Recent in Chemistry (page 9 of 19)

Is Cosmetic Science Really "Bad"? Part II: Detecting Baloney Science

This column is the second of four examining whether cosmetic science is really as bad as it is portrayed. Here, the author uses Michael Shermer's "Baloney Detection Kit" to identify science vs. nonsense. Future columns will apply this kit to cosmetic science.

Understanding Water

Recently, the US Department of Energy's SLAC National Accelerator Laboratory and universities in Sweden and Japan examined the molecular idiosyncrasies of water; their work suggests the textbook model of water at ambient conditions was incorrect.

Comparatively Speaking: Dimethicone vs. Methicone

Dimethicone refers to a silicone compound that has ā€œDā€ units, meaning only silicon atoms with two methyl groups attached. A methicone completely lacks the ā€œDā€ unit.

Is Cosmetic Science Really "Bad?"

If one were to believe the opinion of science writer Ben Goldacre, PhD, in his new book titled Bad Science, cosmetic scientists seem to be telling a big bunch of lies. Who has had enough of the public's opinion of cosmetic science?

Buckywires on Industrial Scale: New Delivery Potential

Essentially, buckywires are applicable in place of traditional carbon nanotubes; they are of interest in drug delivery, among other areas, and until now, their industrial scale-up was not determined.

Comparatively Speaking: Complex Esters from Neopentyl Glycol vs. Trimethylol Propane vs. Pentaerythritol

Complex esters are an important class of compounds in the personal care market. These include fatty derivatives if neopentyl glycol, trimethylol propane and pentaerythritol.

Comparatively Speaking: Refractive Index vs. Optical Rotation

The refractive index, or index of refraction of a medium, is a measure by how much the speed of light is reduced when it travels within specific solvents. The speed of light traveling through a vacuum is defined as 1.000.

Comparatively Speaking: Sterol vs. Stearyl

Many terms used in personal care formulating sound and look alike yet have vastly different meanings. This primer for novice chemists examines the terms sterol and stearyl.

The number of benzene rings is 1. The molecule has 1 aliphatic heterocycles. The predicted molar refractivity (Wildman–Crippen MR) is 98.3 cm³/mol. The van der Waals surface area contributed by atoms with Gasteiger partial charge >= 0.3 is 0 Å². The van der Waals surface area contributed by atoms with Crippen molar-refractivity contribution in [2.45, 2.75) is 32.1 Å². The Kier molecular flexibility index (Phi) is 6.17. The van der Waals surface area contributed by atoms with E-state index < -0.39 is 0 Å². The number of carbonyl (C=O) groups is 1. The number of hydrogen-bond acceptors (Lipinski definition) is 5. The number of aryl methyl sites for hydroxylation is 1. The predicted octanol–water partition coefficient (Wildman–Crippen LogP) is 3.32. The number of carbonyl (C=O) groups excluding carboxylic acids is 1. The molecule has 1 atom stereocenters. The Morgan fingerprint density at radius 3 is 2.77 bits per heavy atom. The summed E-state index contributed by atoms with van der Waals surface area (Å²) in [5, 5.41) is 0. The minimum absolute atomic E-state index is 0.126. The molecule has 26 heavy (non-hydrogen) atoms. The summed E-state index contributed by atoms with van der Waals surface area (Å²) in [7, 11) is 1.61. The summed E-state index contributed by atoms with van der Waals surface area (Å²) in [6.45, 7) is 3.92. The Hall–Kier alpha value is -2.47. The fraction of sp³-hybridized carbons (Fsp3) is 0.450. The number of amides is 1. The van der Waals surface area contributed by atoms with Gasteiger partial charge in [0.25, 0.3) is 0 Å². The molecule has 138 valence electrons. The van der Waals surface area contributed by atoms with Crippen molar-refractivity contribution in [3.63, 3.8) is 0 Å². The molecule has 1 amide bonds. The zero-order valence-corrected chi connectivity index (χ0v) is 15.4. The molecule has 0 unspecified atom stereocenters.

Online Research Directory

The Internet is a rich source of information; however, with such breadth of ever-changing content, it can be challenging to search and find relevant information quickly. Thus, Cosmetics & Toiletries magazine has compiled this Online Research Directory to make researching online easier. This directory, while not exhaustive, puts a significant number of resources related to cosmetics R&D at your fingertips, including associations, organizations, government agencies, regulatory bodies, certification groups and universities. This list will continually evolve as new sources emerge.

Comparatively Speaking: The Meaning of Subscripts

In this look at chemical structures, Tony O'Lenick reviews the meaning of subscripts in the context of polymers.

Comparatively Speaking: Molecular Notation of Compounds vs. Compositions

In this look at representative chemical structures, Tony O'Lenick compares the structural notation of molecules present in sodium chloride with those present in sodium polymethacrylate.

Comparatively Speaking: Number of Molecules in Compounds vs. Compositions

In this basic look at representative chemical structures, Tony O'Lenick compares the number of molecules in sodium chloride with sodium polymethacrylate. Future features will discuss differences in their distribution as well as the accuracy of the structures themselves.

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